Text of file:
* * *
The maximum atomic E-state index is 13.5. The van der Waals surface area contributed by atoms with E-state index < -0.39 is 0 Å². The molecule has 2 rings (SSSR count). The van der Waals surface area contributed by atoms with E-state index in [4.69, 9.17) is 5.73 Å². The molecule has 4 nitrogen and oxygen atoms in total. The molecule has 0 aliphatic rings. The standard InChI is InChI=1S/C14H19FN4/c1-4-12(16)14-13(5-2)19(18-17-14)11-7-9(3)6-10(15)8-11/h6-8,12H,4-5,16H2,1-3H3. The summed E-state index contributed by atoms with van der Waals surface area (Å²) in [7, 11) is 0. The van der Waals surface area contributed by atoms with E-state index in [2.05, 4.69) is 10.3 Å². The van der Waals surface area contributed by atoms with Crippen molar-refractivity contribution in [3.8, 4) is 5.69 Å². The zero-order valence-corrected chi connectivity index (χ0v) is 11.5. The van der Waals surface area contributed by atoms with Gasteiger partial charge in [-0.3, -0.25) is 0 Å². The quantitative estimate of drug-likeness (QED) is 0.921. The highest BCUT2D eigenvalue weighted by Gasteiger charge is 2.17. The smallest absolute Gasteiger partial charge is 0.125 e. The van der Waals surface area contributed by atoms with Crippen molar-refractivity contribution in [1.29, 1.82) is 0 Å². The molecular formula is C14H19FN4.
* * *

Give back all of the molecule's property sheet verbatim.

The maximum atomic E-state index is 13.5. The van der Waals surface area contributed by atoms with E-state index < -0.39 is 0 Å². The molecule has 2 rings (SSSR count). The van der Waals surface area contributed by atoms with E-state index in [4.69, 9.17) is 5.73 Å². The molecule has 4 nitrogen and oxygen atoms in total. The molecule has 0 aliphatic rings. The standard InChI is InChI=1S/C14H19FN4/c1-4-12(16)14-13(5-2)19(18-17-14)11-7-9(3)6-10(15)8-11/h6-8,12H,4-5,16H2,1-3H3. The summed E-state index contributed by atoms with van der Waals surface area (Å²) in [7, 11) is 0. The van der Waals surface area contributed by atoms with E-state index in [2.05, 4.69) is 10.3 Å². The van der Waals surface area contributed by atoms with Crippen molar-refractivity contribution in [3.8, 4) is 5.69 Å². The zero-order valence-corrected chi connectivity index (χ0v) is 11.5. The van der Waals surface area contributed by atoms with Gasteiger partial charge in [-0.3, -0.25) is 0 Å². The quantitative estimate of drug-likeness (QED) is 0.921. The highest BCUT2D eigenvalue weighted by Gasteiger charge is 2.17. The smallest absolute Gasteiger partial charge is 0.125 e. The van der Waals surface area contributed by atoms with Crippen molar-refractivity contribution in [1.29, 1.82) is 0 Å². The molecular formula is C14H19FN4.